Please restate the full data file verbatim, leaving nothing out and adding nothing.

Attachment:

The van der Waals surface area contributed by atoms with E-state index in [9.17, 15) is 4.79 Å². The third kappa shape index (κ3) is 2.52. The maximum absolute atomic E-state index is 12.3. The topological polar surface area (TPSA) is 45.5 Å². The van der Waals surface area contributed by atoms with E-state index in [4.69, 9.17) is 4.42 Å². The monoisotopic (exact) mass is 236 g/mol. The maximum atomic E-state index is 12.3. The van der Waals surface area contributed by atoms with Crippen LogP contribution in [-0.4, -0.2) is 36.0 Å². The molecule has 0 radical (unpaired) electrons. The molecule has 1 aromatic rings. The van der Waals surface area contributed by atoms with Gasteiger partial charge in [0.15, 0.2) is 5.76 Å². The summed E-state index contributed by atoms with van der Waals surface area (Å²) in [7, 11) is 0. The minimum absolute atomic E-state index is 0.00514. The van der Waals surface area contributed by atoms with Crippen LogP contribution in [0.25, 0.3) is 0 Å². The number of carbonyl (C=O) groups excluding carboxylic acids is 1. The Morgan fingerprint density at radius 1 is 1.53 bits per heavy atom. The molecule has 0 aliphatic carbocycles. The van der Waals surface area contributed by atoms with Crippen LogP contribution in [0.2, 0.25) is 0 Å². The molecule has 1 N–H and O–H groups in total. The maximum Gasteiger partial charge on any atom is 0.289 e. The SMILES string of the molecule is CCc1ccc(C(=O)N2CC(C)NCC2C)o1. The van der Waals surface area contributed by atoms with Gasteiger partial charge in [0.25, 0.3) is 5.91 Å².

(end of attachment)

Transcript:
The van der Waals surface area contributed by atoms with E-state index in [9.17, 15) is 4.79 Å². The third kappa shape index (κ3) is 2.52. The maximum absolute atomic E-state index is 12.3. The topological polar surface area (TPSA) is 45.5 Å². The van der Waals surface area contributed by atoms with E-state index in [4.69, 9.17) is 4.42 Å². The monoisotopic (exact) mass is 236 g/mol. The maximum atomic E-state index is 12.3. The van der Waals surface area contributed by atoms with Crippen LogP contribution in [-0.4, -0.2) is 36.0 Å². The molecule has 0 radical (unpaired) electrons. The molecule has 1 aromatic rings. The van der Waals surface area contributed by atoms with Gasteiger partial charge in [0.15, 0.2) is 5.76 Å². The summed E-state index contributed by atoms with van der Waals surface area (Å²) in [7, 11) is 0. The minimum absolute atomic E-state index is 0.00514. The van der Waals surface area contributed by atoms with Crippen LogP contribution in [0.25, 0.3) is 0 Å². The number of carbonyl (C=O) groups excluding carboxylic acids is 1. The Morgan fingerprint density at radius 1 is 1.53 bits per heavy atom. The molecule has 0 aliphatic carbocycles. The van der Waals surface area contributed by atoms with Crippen LogP contribution in [0.2, 0.25) is 0 Å². The molecule has 1 N–H and O–H groups in total. The maximum Gasteiger partial charge on any atom is 0.289 e. The SMILES string of the molecule is CCc1ccc(C(=O)N2CC(C)NCC2C)o1. The van der Waals surface area contributed by atoms with Gasteiger partial charge in [0.25, 0.3) is 5.91 Å².